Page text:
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‘Significant breakthrough’ as IWF analysts crack code used by predators to share child sexual abuse material online

The expanded keywords list from the IWF will help prevent criminals from accessing images and videos of children being sexually abused.

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A “significant” breakthrough has been made in cracking the “predators’ code” after criminals developed the secret language to help them access and spread child sexual abuse material on the internet.

Analysts at the Internet Watch Foundation (IWF) have spent months investigating and deciphering thousands of coded words and phrases being used as a secret “slang” by online sex predators who are searching for child sexual abuse material on the open web.

The IWF, the UK-based charity responsible for finding and removing images and videos of child sexual abuse from the internet, has added thousands of new words and phrases to its watch list after they were discovered to be secret keywords being used to find illegal content.

The IWF has kept the internet safe with a watch list of 450 words and phrases which its members use to block searches for images and videos of child sexual abuse.

Now, the number of key words and phrases has increased massively by 3,681, with several hundred more still to be added.

The seemingly innocent words and phrases have been adopted by online “communities” involved in sharing child sexual abuse material.

The new keywords will be used by internet companies, including mainstream search engines, to scan for the words and block any searches which would return illegal content.

Anyone wanting to sign up to the IWF as members can use the keywords list. Interested parties should  contact the IWF to see what services might best help them keep safe on the internet.

Susie Hargreaves, Chief Executive of the IWF, said: “It’s a kind of predators’ code. These people have developed their own secret language over time to help them find and access criminal images of children being sexually abused without attracting the attention of their internet provider.

“These new additions to our keywords list represent a major breakthrough in stopping people finding this illegal material online and disrupting their access to images and videos that perpetuate children’s suffering and pain.”

The words which have been added to the IWF’s keywords list can appear to be normal search terms and are not always explicitly linked to child sexual abuse. The criminals who are using them know they have “double meanings” or secret combinations which are used to find the worst material.

IWF’s hotline manager, who asked to be identified only as Chris, manages a team of 13 analysts who have been deciphering words and terms used by online predators.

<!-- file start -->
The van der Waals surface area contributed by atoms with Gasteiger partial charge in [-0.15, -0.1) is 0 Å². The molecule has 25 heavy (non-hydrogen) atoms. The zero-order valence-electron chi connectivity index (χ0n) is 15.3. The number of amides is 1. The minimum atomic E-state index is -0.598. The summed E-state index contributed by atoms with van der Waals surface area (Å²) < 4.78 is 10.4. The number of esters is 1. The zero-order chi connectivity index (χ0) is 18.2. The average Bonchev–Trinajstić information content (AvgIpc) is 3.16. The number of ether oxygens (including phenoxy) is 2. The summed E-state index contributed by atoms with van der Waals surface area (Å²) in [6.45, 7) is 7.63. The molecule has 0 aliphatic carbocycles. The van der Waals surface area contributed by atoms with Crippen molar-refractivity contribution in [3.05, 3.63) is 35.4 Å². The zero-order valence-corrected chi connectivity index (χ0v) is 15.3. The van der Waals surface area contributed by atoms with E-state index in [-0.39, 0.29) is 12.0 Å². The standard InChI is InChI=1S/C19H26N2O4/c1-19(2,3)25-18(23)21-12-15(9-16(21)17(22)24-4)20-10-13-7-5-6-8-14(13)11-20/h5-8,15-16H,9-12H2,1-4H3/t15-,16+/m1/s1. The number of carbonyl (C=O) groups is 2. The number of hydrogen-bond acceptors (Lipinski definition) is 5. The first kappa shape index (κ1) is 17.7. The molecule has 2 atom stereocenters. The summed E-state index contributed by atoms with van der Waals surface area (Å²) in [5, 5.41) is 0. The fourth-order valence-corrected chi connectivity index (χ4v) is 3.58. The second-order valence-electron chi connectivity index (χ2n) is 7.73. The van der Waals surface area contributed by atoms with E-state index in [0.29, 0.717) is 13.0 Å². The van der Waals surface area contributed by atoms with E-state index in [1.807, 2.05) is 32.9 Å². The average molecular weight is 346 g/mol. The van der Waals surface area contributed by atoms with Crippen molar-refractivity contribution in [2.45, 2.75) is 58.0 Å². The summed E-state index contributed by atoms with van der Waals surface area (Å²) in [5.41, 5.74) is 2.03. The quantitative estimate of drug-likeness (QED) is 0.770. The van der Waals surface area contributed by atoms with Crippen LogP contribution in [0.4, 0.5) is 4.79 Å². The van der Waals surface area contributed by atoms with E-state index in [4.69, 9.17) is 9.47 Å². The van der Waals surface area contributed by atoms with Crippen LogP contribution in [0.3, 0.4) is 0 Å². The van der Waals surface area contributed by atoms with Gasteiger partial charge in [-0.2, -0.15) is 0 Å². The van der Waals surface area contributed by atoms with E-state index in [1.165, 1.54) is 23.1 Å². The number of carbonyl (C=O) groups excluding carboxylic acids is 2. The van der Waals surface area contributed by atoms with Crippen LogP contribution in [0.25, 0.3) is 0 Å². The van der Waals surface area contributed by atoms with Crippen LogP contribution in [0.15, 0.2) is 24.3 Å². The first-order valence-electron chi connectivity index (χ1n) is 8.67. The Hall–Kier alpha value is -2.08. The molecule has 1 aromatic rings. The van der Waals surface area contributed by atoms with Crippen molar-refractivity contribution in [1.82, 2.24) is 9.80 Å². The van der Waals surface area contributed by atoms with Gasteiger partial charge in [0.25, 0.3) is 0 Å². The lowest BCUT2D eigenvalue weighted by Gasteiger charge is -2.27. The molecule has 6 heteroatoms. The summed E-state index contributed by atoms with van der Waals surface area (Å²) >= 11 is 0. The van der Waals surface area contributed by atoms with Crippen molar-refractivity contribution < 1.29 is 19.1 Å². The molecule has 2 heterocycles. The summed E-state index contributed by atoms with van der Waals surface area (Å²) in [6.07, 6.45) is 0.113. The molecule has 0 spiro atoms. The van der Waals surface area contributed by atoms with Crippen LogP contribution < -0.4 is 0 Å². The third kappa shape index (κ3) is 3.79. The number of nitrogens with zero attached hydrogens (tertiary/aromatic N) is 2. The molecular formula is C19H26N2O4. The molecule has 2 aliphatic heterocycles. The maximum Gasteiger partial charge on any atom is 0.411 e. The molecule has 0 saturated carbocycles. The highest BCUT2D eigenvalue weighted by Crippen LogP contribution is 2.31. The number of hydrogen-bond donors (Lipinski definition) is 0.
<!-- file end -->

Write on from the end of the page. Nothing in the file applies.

Chris said: “We’ve got quite strict rules around what the analysts can and can’t do, so they are not allowed to solicit any information from individuals, they are not allowed to try and coerce or tempt people into making disclosures.

“We’ll read the logs and the chat room conversations and even newsgroup conversations and see people’s exchanges, and in those exchanges it becomes apparent people are using key phrases or key words.

“It’s almost like cockney rhyming slang – when you see those phrases being used in those forums, and on those platforms, that are not common parlance anywhere else, you get an instinct for what they mean from the context in which they are being used.

Sarah Smith, Technical Projects Officer at the IWF, said: “There are certain phrases or words that are used that might have a double meaning but, equally, people who are in these communities will be aware of particular series of images because they get labelled with particular names, so people will request images  from a particular series, they will use particular words which the lay person would not understand.

“Some of them might be very straight forward, others not so much. There is a certain slang that is used.”

Ms Smith said identifying new keywords can, in turn, help analysts at the IWF find and remove new child abuse material they have not previously seen.

She said, however, that the criminals’ language is “constantly evolving” to help them avoid detection and to avoid the criminal content they are sharing being identified and removed.

She added: “It is always an arms race when we are dealing with the offender community. It is a high stakes, high risk game for them to try to ensure they can maintain their access to this content and also to ensure they are not identified.”

Ms Smith said the new keywords will make a “significant impact in our ability to disrupt access to this content”.

Bino Joseph is a developer at the IWF. He has been part of the team working to build the tools which help to expose criminal content and get it removed from the internet.

He said: “In the current list there are words which straight away on its own mean child abuse terms. And there are other words which, on their own, don’t mean child abuse but, if you are using them in combination with any other words in the list, then they become a key word.”

He said the new keywords list will help a range of companies, from internet service providers to companies which run chat functions or messaging services, as well as web hosting companies, to keep their platforms safe.

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